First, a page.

Much to my amazement and consternation, there are still many things that I haven't done in my 11 years as a special education teacher.  I thought I had seen it all.... or at least all of the interesting parts.  This year, I have begun a totally new classroom experience.  I am the teacher of a self-contained student learning center with elementary students ages kindergarten through 5th grade.  All of my students have serious needs, socially, emotionally, academically, and in many other areas.  We call this the intensive intervention classroom.  My students have multitude of diagnoses, from ADHD and Autism to Developmental Delays and chromosome disorders.  I have students with emotional disturbances and students with extreme family situations. 

You are probably thinking to yourself, what did she DO to piss of her principal and get this assignment...  Actually I volunteered for this.   I know.   I must be crazy to take this on.  There have been days when I have seriously doubted my own sanity.  The planning for this classroom started last spring when our special education team started talking and planning for this school year.  Each of our 4 SPED teachers had 1 or 2 students who just didn't fit in with the others.  They had more difficult behaviors, or were significantly lower functioning academically.  We just didn't feel that we were meeting these students needs.  The idea came up that we needed a classroom for those students where they could have direct instruction in stuff like social skills and behavior management.  EVERYONE thought this was a great idea.... NO ONE wanted to be that teacher. 

Now I will stop my story here to interject that I might have a martyr complex and crave punishment.... the jury is still out on that!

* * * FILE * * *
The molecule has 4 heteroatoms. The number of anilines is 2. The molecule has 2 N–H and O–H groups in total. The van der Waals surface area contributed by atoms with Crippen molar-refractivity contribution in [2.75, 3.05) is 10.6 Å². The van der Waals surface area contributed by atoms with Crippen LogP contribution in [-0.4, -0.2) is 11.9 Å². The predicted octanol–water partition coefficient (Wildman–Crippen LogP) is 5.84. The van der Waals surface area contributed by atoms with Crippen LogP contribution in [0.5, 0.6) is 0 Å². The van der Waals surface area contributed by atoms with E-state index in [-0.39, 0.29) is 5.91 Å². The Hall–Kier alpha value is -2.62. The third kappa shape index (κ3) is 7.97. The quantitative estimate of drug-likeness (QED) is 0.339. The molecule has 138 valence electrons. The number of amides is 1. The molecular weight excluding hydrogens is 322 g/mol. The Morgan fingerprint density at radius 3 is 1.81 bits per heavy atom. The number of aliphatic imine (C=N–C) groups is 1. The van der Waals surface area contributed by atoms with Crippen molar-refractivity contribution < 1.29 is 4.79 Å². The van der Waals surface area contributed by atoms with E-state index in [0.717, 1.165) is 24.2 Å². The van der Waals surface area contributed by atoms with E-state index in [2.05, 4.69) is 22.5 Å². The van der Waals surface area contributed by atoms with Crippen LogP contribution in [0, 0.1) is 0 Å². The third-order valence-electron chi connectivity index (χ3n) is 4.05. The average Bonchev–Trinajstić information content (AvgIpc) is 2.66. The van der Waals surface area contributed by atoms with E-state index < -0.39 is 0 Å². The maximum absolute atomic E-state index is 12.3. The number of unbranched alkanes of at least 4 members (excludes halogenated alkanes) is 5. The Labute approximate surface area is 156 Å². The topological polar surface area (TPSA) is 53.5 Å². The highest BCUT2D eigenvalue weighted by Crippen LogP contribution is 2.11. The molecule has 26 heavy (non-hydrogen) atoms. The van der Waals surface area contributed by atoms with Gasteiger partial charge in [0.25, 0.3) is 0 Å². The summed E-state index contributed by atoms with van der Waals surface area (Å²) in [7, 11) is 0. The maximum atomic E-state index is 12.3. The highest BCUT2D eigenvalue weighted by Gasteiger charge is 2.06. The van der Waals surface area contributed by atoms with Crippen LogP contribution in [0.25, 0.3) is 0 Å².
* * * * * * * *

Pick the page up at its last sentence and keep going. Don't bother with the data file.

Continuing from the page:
Anyway, after a lot of thought, and more thought, and maybe a prayer or two.... I decided that, with all humility of course, I would be the best teacher in my building for this job.  I asked my partner in crime, Ms. W (the world's best para educator) if she would be willing to take on this challenge with me.  After we talked about it a lot, she agreed that we could give this idea its best shot at success.  So I went to the principal and told her that I would volunteer to be the intensive intervention teacher (on the condition that she allow Ms. W and I to keep working together).  My principal agreed and the planning began.

You would not believe the amount of planning required to start a whole new classroom concept.  The plus side was that I got to "recruit" my students from the student body, just as long as I took the ones the principal wanted also.  I started to meet with parents and describe a classroom that I haven't even started yet.  I asked them to trust me to come up with a plan for meeting all of their student's needs.  Thankfully I was supported by everyone on my SPED team, especially my principal and the school social worker.  We decided to start the year with a total of 8 students from across all 6 grade levels.  You might be tempted to think that only 8 students sounds pretty good for a teacher.  You would be mistaken, because I have had several teachers tell me that they would take 30 other students rather than my 8. 

Now you are probably starting to think.... she's complaining a lot for a person who volunteered for this job.  As the master story teller Garrison Keeler says... "I told you that story so I could tell you this one."

I freaking love these kids!

Every day is a challenge and has been from day 1.  When I go home at night, I am exhausted.   I have worried and fussed more about this classroom than I have since my first year of teaching.  I feel unsure and apprehensive almost constantly.  I'm also having the most fun I have had teaching in years.  I can't believe that I can really do this.  Other than the kids, one thing that really keeps me going is having Ms. W by my side.  I literally could not do this without her.  She is constantly keeping me on my toes and making me smile.  We are a great team and our styles compliment each other. 

So here we are... 2 weeks into the school year, and I haven't had to call in the police, or the SWAT team, or even the principal....   I consider this to be a great omen for the year.  I can't wait to see what happens next.